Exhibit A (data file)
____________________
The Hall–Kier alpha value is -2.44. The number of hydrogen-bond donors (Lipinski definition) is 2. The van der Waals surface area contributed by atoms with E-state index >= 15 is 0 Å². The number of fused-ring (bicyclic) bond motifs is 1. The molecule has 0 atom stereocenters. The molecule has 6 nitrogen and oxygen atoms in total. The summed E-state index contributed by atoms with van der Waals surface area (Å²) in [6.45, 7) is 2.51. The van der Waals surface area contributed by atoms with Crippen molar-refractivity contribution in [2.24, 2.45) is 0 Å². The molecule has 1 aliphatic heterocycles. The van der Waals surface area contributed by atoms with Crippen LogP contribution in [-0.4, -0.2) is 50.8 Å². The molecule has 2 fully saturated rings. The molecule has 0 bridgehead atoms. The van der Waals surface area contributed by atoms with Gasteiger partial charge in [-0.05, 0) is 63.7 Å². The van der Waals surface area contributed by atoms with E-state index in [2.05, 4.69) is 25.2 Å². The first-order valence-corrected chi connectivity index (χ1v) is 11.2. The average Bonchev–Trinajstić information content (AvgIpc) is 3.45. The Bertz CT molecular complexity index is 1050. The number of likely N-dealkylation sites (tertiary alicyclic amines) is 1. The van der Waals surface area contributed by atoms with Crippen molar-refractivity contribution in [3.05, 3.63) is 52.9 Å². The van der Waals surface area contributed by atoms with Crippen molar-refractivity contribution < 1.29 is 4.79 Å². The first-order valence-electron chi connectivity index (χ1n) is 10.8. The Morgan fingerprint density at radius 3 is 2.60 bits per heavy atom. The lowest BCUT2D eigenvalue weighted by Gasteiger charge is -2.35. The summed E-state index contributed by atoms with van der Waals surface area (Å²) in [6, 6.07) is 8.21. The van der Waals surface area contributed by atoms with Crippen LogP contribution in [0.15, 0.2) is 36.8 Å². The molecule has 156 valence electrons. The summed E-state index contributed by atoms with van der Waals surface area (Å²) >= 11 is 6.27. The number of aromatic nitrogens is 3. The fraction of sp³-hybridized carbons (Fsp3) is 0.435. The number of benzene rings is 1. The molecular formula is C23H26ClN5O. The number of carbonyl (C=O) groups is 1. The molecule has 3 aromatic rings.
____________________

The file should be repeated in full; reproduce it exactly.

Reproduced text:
The Hall–Kier alpha value is -2.44. The number of hydrogen-bond donors (Lipinski definition) is 2. The van der Waals surface area contributed by atoms with E-state index >= 15 is 0 Å². The number of fused-ring (bicyclic) bond motifs is 1. The molecule has 0 atom stereocenters. The molecule has 6 nitrogen and oxygen atoms in total. The summed E-state index contributed by atoms with van der Waals surface area (Å²) in [6.45, 7) is 2.51. The van der Waals surface area contributed by atoms with Crippen molar-refractivity contribution in [2.24, 2.45) is 0 Å². The molecule has 1 aliphatic heterocycles. The van der Waals surface area contributed by atoms with Crippen LogP contribution in [-0.4, -0.2) is 50.8 Å². The molecule has 2 fully saturated rings. The molecule has 0 bridgehead atoms. The van der Waals surface area contributed by atoms with Gasteiger partial charge in [-0.05, 0) is 63.7 Å². The van der Waals surface area contributed by atoms with E-state index in [2.05, 4.69) is 25.2 Å². The first-order valence-corrected chi connectivity index (χ1v) is 11.2. The average Bonchev–Trinajstić information content (AvgIpc) is 3.45. The Bertz CT molecular complexity index is 1050. The number of likely N-dealkylation sites (tertiary alicyclic amines) is 1. The van der Waals surface area contributed by atoms with Crippen molar-refractivity contribution in [3.05, 3.63) is 52.9 Å². The van der Waals surface area contributed by atoms with Crippen molar-refractivity contribution < 1.29 is 4.79 Å². The first-order valence-electron chi connectivity index (χ1n) is 10.8. The Morgan fingerprint density at radius 3 is 2.60 bits per heavy atom. The lowest BCUT2D eigenvalue weighted by Gasteiger charge is -2.35. The summed E-state index contributed by atoms with van der Waals surface area (Å²) in [6, 6.07) is 8.21. The van der Waals surface area contributed by atoms with Crippen LogP contribution in [0.15, 0.2) is 36.8 Å². The molecule has 156 valence electrons. The summed E-state index contributed by atoms with van der Waals surface area (Å²) >= 11 is 6.27. The number of aromatic nitrogens is 3. The fraction of sp³-hybridized carbons (Fsp3) is 0.435. The number of benzene rings is 1. The molecular formula is C23H26ClN5O. The number of carbonyl (C=O) groups is 1. The molecule has 3 aromatic rings.